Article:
334 N.C. 421, 427, 432 S.E.2d 310, 313 (1993), the Firing
Range Amendment and the firearms ordinance do not govern the
same subject matter and are not in conflict.
Firing Range Amendment governs the use of land; the firearms
ordinance governs the use of firearms. The fact that a person
may run afoul of one ordinance does not create a conflict
with the other. By analogy, simply because a homeowner may
lawfully operate a motor vehicle on her private property does
not mean she is permitted to build a private racetrack in her
backyard in contravention of a zoning ordinance.
Hamptons argue that "for homeowners to comply with the
provisions of the County's Firearms Ordinance, [they are
not] require[d ] to own 200 acres of land[, ] as [required by
the] Amendment . . . ." This is not a conflict. A
homeowner can, as provided in the Firing Range Amendment,
make "occasional" use of a firearm without meeting
the Firing Range Amendment's criteria for permitting a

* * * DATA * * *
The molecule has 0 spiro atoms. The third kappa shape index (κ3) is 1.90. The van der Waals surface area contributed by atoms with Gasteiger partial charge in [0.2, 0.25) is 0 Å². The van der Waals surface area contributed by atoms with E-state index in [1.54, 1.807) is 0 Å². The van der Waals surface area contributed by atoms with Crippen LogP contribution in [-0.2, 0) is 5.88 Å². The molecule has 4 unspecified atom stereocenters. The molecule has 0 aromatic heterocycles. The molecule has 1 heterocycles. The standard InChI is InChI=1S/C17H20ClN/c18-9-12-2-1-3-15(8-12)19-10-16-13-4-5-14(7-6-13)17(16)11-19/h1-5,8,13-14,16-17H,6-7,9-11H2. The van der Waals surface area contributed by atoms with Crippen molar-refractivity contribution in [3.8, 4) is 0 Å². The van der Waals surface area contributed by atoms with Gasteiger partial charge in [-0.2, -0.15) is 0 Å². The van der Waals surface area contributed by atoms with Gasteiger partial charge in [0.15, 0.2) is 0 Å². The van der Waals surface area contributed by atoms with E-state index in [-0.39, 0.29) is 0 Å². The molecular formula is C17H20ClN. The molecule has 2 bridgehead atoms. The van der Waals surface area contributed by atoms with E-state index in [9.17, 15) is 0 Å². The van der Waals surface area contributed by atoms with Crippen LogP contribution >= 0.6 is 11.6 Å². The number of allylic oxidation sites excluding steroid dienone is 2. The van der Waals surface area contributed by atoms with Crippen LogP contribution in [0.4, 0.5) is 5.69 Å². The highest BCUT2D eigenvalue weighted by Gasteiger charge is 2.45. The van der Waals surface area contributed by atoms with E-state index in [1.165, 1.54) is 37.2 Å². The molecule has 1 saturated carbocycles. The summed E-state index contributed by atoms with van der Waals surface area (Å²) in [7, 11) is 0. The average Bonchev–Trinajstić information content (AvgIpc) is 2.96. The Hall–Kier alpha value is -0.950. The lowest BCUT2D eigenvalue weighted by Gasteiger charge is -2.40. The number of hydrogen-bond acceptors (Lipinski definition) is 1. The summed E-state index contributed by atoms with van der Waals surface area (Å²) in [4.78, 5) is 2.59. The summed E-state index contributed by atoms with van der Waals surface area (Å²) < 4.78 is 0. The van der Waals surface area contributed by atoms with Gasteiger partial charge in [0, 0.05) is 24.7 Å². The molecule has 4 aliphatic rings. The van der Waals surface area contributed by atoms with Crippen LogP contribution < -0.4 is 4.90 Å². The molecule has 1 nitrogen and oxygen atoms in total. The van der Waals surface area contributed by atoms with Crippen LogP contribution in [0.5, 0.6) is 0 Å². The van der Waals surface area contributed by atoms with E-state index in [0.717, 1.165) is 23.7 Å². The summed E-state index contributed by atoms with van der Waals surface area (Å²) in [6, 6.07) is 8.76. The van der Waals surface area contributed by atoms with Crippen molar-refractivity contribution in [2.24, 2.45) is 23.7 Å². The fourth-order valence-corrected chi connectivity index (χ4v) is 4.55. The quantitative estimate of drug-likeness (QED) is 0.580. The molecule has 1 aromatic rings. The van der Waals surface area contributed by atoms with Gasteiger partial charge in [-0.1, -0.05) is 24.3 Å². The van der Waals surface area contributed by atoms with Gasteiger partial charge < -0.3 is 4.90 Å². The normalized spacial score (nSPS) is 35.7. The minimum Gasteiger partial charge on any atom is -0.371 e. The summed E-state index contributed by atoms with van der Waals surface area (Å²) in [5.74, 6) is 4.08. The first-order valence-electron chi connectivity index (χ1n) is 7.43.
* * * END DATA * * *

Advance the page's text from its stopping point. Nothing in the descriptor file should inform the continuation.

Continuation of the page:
firing range. A homeowner can more frequently use a firearm
in many different places that he does not own-such as at a
permitted firing range. Because the Firing Range Amendment
and firearms ordinance do not concern the same subject matter
and are not in conflict, this argument is without merit.
County argues that the superior court erred in concluding
that the Board misinterpreted the exemption in the Firing
Range Amendment concerning "occasional target practice
by individuals." The County also contends that the
superior court improperly invalidated the Notice of
Violations based on findings that the Hamptons engaged in
non-commercial use of the firing ranges "for target
shooting and weapon sighting with family and friends, "
and erred in finding such use was "incidental to the[ir]
enjoyment of the [Property]" such that the Hamptons were
shielded by the County's Farm Exemption and N.C. Gen.
Stat. § 153A-340(b)(1). The County directs our attention
to evidence it contends shows that: (1) the Hamptons' use
of the Property for firearms practice and training was
routine and not occasional; (2)the ranges were not used for